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Eloy Mestrelle, first name sometimes spelled Eloye (died 1578), was a French moneyer who was responsible for introducing milled coinage to England.[1]


Eloy Mestrelle was born in Paris and by the late 1550s was employed by the French Mint.[2] He left France in 1559 with his family, including a kinsman, Philip, and settled in London. The reason for his departure is unknown, but it has been suggested it was because he was out of favour with his superiors. It is also possible he had participated in counterfeiting and needed to leave Paris in a hurry.[3] This suggestion is reinforced by a pardon granted by Elizabeth I on 24 March 1561 "for all treasons, felonies and offences committed before 1 March 1. Eliz. (1559) in respect of clipping or counterfeiting coin".[1]

Mestrelle offered his services to the English court, and he was authorised by Elizabeth to set up the first coin press in England. Machine-struck, or milled, coinage was hitherto unknown in England, as all previously produced coins had been hammered.[2] By June 1560 he was beginning to assemble the material needed for his machinery, and soon started working at the Tower Mint with the mint official William Blunt to produce coins which met all the necessary standards.[4] Mestrelle's machinery began producing coins sometime after 8 November 1560, initially producing shillings, groats and half groats.[2] During 1561 a number of gold half-pounds and crowns were also minted, though it is not clear whether these were pattern coins or coins minted for circulation, but it has been suggested these coins were minted in conjunction with the queen's visit to the mint.[5]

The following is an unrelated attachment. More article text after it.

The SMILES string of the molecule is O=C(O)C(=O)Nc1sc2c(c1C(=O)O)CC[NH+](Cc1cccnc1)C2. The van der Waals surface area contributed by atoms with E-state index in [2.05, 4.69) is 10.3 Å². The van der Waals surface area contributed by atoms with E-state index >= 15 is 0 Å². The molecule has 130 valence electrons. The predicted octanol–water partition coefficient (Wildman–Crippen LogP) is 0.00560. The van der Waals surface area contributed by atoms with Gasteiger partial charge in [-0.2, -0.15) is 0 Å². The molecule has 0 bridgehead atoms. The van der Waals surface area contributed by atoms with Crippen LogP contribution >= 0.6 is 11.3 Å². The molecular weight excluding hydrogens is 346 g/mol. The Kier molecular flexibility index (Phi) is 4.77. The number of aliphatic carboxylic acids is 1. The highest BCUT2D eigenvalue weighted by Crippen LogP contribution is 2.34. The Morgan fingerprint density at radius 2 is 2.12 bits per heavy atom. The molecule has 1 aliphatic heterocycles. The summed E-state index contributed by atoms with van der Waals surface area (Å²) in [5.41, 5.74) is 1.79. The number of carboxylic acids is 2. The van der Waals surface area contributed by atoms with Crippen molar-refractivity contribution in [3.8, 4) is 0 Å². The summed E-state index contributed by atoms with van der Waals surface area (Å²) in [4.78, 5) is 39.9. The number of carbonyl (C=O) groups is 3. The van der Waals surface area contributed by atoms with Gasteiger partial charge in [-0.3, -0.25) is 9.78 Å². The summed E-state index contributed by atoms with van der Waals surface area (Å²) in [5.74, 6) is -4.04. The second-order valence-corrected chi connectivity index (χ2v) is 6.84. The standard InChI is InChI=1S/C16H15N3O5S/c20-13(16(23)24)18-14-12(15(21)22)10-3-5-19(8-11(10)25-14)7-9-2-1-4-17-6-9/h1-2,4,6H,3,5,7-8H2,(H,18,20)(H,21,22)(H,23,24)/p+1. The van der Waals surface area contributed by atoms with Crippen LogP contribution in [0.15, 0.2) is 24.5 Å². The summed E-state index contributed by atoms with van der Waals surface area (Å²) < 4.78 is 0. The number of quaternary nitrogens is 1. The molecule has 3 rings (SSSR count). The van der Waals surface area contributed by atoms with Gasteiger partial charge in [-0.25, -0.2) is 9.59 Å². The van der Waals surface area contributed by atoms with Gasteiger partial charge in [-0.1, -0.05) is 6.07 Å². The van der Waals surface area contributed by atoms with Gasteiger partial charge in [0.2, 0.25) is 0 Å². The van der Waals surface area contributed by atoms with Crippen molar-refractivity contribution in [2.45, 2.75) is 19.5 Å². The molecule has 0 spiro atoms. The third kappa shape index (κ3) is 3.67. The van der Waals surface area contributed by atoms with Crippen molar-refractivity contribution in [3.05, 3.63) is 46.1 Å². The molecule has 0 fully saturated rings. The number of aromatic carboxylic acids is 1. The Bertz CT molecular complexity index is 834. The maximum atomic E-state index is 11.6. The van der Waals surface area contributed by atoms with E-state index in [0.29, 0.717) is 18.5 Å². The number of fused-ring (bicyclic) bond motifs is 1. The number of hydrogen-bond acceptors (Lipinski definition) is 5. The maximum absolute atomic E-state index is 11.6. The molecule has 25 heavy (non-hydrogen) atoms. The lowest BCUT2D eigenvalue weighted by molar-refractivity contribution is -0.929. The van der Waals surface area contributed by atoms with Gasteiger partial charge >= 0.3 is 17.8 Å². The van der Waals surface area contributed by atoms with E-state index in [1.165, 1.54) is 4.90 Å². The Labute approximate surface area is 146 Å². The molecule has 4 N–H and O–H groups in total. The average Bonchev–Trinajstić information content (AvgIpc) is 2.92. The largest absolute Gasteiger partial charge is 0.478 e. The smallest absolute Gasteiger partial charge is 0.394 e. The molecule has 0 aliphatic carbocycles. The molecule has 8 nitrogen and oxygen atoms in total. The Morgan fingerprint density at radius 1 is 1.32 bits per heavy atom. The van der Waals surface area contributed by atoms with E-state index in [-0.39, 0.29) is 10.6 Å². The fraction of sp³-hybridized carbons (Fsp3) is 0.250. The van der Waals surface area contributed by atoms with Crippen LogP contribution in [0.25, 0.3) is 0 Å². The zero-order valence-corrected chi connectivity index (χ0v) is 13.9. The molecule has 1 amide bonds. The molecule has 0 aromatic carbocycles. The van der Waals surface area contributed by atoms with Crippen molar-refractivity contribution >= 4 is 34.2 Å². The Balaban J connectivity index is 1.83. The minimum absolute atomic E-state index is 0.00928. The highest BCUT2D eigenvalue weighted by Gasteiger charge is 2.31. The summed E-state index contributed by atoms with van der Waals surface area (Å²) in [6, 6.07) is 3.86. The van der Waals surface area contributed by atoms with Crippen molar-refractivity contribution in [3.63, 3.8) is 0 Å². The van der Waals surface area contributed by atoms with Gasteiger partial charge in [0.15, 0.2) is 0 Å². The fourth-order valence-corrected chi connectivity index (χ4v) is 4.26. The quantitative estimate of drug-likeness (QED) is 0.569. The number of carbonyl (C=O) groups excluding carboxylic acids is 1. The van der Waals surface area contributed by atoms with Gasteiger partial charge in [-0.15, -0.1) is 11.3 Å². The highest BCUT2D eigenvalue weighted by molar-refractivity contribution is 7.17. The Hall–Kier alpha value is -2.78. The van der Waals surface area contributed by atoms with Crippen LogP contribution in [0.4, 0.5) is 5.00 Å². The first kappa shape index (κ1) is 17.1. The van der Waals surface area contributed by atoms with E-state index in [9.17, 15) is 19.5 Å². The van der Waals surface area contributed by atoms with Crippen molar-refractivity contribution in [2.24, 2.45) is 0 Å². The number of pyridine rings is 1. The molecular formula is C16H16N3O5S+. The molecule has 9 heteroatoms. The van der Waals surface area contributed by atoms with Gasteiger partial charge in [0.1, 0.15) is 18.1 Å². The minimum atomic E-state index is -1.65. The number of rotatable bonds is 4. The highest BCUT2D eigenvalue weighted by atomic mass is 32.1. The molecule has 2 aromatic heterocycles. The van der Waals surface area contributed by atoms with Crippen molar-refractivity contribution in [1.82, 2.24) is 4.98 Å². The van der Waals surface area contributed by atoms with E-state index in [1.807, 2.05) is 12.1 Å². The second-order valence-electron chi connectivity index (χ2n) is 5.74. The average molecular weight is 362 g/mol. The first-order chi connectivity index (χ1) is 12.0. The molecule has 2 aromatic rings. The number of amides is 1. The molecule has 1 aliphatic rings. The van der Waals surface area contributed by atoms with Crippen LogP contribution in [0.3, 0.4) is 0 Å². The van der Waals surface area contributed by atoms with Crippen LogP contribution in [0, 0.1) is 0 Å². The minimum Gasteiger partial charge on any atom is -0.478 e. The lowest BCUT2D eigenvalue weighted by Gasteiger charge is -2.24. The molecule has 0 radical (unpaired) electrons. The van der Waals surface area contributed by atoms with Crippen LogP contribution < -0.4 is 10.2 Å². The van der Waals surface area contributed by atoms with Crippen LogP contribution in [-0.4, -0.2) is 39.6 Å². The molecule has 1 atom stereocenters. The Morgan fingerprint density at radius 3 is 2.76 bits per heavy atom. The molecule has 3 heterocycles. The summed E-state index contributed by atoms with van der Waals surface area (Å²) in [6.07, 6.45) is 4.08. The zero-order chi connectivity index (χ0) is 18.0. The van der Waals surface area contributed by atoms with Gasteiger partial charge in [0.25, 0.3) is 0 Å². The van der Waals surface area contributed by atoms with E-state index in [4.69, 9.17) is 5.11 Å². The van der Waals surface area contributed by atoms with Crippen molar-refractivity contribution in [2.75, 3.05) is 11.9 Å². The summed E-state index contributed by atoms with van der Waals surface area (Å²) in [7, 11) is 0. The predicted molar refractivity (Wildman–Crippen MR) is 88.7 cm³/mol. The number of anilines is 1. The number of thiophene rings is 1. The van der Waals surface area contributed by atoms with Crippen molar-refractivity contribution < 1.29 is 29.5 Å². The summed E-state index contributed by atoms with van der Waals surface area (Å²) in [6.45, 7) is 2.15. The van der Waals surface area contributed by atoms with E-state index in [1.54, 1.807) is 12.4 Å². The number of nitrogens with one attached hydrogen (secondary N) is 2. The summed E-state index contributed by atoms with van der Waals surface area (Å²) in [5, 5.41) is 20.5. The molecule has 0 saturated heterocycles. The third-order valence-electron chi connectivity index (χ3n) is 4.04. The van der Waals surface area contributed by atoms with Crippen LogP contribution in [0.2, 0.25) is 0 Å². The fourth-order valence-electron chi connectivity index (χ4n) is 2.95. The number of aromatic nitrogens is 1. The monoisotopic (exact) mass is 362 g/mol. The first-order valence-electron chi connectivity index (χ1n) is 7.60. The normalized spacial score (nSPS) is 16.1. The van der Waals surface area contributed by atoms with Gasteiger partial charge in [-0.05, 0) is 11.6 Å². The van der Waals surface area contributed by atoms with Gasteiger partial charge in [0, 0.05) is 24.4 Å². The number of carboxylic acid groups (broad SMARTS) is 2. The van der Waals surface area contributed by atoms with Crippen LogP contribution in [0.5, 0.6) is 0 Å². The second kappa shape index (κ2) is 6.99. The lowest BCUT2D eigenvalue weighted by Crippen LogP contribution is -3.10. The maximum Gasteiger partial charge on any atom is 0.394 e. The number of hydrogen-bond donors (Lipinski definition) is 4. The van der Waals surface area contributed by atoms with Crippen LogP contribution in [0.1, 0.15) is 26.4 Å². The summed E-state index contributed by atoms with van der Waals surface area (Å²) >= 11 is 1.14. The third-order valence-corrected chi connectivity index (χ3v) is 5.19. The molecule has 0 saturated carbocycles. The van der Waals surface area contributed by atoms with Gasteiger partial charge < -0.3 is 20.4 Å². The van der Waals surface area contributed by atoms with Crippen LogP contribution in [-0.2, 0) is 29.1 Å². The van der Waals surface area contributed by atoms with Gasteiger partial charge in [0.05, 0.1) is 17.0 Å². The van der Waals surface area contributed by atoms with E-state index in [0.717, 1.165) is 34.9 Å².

On 24 October 1561 the traditional Trial of the Pyx took place, and it was decided to drop the old silver denominations in favour of new 6d, 3d, 1​12d and ​34d coins.[6] The new coinage was proclaimed on 15 November 1561, and Mestrelle was awarded an annual pension of £25, a sign of royal favour.[1] The following eighteen months was Mestrelle's most productive period at the Tower mint, producing hundreds of thousands of silver coins, especially sixpences, which accounted for over three-quarters of his output. Other coinage produced in this period are silver threepences, three-farthings pieces, and a small number of gold coinage composed of half-pounds, crowns and halfcrowns.[2]

1563 saw the plague come to London, and the mint was closed from that summer until the following spring. Thereafter, minting of silver sixpences and threepences resumed, but little silver came to the Mint and few coins were produced, either with Mestrelle's machinery or using more traditional methods.[6] 1564 proved even worse, as Mestrelle's machinery broke down, and although hammered coin production increased Mestrelle did not resume minting coinage until late 1566.[5]